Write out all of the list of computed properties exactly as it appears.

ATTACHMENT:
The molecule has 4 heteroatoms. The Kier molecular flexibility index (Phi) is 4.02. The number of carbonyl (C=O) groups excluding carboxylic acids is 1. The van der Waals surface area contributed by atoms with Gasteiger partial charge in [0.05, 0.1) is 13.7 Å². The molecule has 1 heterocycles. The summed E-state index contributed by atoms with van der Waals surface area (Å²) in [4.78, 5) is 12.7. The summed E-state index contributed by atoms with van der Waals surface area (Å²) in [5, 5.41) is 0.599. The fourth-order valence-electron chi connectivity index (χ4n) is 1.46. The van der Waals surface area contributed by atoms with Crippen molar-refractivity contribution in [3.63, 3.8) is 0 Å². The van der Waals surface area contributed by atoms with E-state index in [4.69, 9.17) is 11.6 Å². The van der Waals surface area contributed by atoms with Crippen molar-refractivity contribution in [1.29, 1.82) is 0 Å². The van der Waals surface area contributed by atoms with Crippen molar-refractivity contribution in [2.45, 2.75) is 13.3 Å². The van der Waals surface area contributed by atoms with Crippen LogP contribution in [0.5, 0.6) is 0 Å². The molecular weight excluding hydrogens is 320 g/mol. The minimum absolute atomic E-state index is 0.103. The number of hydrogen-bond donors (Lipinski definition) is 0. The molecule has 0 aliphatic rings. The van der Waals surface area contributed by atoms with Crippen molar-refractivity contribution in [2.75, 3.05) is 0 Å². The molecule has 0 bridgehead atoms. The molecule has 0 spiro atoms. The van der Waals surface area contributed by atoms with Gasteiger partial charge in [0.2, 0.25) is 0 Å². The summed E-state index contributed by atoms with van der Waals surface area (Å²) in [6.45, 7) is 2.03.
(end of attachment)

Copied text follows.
The molecule has 4 heteroatoms. The Kier molecular flexibility index (Phi) is 4.02. The number of carbonyl (C=O) groups excluding carboxylic acids is 1. The van der Waals surface area contributed by atoms with Gasteiger partial charge in [0.05, 0.1) is 13.7 Å². The molecule has 1 heterocycles. The summed E-state index contributed by atoms with van der Waals surface area (Å²) in [4.78, 5) is 12.7. The summed E-state index contributed by atoms with van der Waals surface area (Å²) in [5, 5.41) is 0.599. The fourth-order valence-electron chi connectivity index (χ4n) is 1.46. The van der Waals surface area contributed by atoms with Crippen molar-refractivity contribution in [3.63, 3.8) is 0 Å². The van der Waals surface area contributed by atoms with E-state index in [4.69, 9.17) is 11.6 Å². The van der Waals surface area contributed by atoms with Crippen molar-refractivity contribution in [1.29, 1.82) is 0 Å². The van der Waals surface area contributed by atoms with Crippen molar-refractivity contribution in [2.45, 2.75) is 13.3 Å². The van der Waals surface area contributed by atoms with Crippen LogP contribution in [0.5, 0.6) is 0 Å². The molecular weight excluding hydrogens is 320 g/mol. The minimum absolute atomic E-state index is 0.103. The number of hydrogen-bond donors (Lipinski definition) is 0. The molecule has 0 aliphatic rings. The van der Waals surface area contributed by atoms with Crippen molar-refractivity contribution in [2.75, 3.05) is 0 Å². The molecule has 0 bridgehead atoms. The molecule has 0 spiro atoms. The van der Waals surface area contributed by atoms with Gasteiger partial charge in [0.2, 0.25) is 0 Å². The summed E-state index contributed by atoms with van der Waals surface area (Å²) in [6.45, 7) is 2.03.